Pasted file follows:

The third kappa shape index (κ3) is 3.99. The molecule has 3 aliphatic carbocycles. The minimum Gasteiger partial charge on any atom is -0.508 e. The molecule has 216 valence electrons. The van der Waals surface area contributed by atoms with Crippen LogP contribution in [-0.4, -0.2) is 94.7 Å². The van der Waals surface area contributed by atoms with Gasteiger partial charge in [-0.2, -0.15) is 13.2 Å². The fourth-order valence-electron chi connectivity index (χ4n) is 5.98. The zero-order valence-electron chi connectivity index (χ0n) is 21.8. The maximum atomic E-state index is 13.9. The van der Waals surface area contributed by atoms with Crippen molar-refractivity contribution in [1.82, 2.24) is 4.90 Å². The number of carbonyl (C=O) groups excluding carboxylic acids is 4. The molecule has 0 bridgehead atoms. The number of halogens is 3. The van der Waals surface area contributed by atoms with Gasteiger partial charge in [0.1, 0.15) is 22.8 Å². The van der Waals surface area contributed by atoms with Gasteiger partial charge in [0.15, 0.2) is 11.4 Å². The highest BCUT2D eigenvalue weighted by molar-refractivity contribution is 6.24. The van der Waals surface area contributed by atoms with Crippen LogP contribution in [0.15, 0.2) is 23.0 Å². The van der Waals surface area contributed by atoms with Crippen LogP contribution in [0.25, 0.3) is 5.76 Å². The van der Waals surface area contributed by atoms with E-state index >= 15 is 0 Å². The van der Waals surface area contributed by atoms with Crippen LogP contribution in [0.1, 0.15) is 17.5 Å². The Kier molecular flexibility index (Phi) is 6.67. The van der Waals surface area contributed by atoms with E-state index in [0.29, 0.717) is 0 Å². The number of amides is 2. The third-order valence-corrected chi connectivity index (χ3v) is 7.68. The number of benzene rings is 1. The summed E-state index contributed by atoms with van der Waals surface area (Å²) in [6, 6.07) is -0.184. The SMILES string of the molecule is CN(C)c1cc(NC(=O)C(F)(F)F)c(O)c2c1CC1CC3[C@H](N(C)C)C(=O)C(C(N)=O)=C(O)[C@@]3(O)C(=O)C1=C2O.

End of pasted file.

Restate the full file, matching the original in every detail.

The third kappa shape index (κ3) is 3.99. The molecule has 3 aliphatic carbocycles. The minimum Gasteiger partial charge on any atom is -0.508 e. The molecule has 216 valence electrons. The van der Waals surface area contributed by atoms with Crippen LogP contribution in [-0.4, -0.2) is 94.7 Å². The van der Waals surface area contributed by atoms with Gasteiger partial charge in [-0.2, -0.15) is 13.2 Å². The fourth-order valence-electron chi connectivity index (χ4n) is 5.98. The zero-order valence-electron chi connectivity index (χ0n) is 21.8. The maximum atomic E-state index is 13.9. The van der Waals surface area contributed by atoms with Crippen molar-refractivity contribution in [1.82, 2.24) is 4.90 Å². The number of carbonyl (C=O) groups excluding carboxylic acids is 4. The molecule has 0 bridgehead atoms. The number of halogens is 3. The van der Waals surface area contributed by atoms with Gasteiger partial charge in [0.1, 0.15) is 22.8 Å². The van der Waals surface area contributed by atoms with Gasteiger partial charge in [0.15, 0.2) is 11.4 Å². The highest BCUT2D eigenvalue weighted by molar-refractivity contribution is 6.24. The van der Waals surface area contributed by atoms with Crippen LogP contribution in [0.15, 0.2) is 23.0 Å². The van der Waals surface area contributed by atoms with Crippen LogP contribution in [0.25, 0.3) is 5.76 Å². The van der Waals surface area contributed by atoms with E-state index >= 15 is 0 Å². The van der Waals surface area contributed by atoms with Crippen LogP contribution in [0.1, 0.15) is 17.5 Å². The Kier molecular flexibility index (Phi) is 6.67. The van der Waals surface area contributed by atoms with E-state index in [0.29, 0.717) is 0 Å². The number of amides is 2. The third-order valence-corrected chi connectivity index (χ3v) is 7.68. The number of benzene rings is 1. The summed E-state index contributed by atoms with van der Waals surface area (Å²) in [6, 6.07) is -0.184. The SMILES string of the molecule is CN(C)c1cc(NC(=O)C(F)(F)F)c(O)c2c1CC1CC3[C@H](N(C)C)C(=O)C(C(N)=O)=C(O)[C@@]3(O)C(=O)C1=C2O.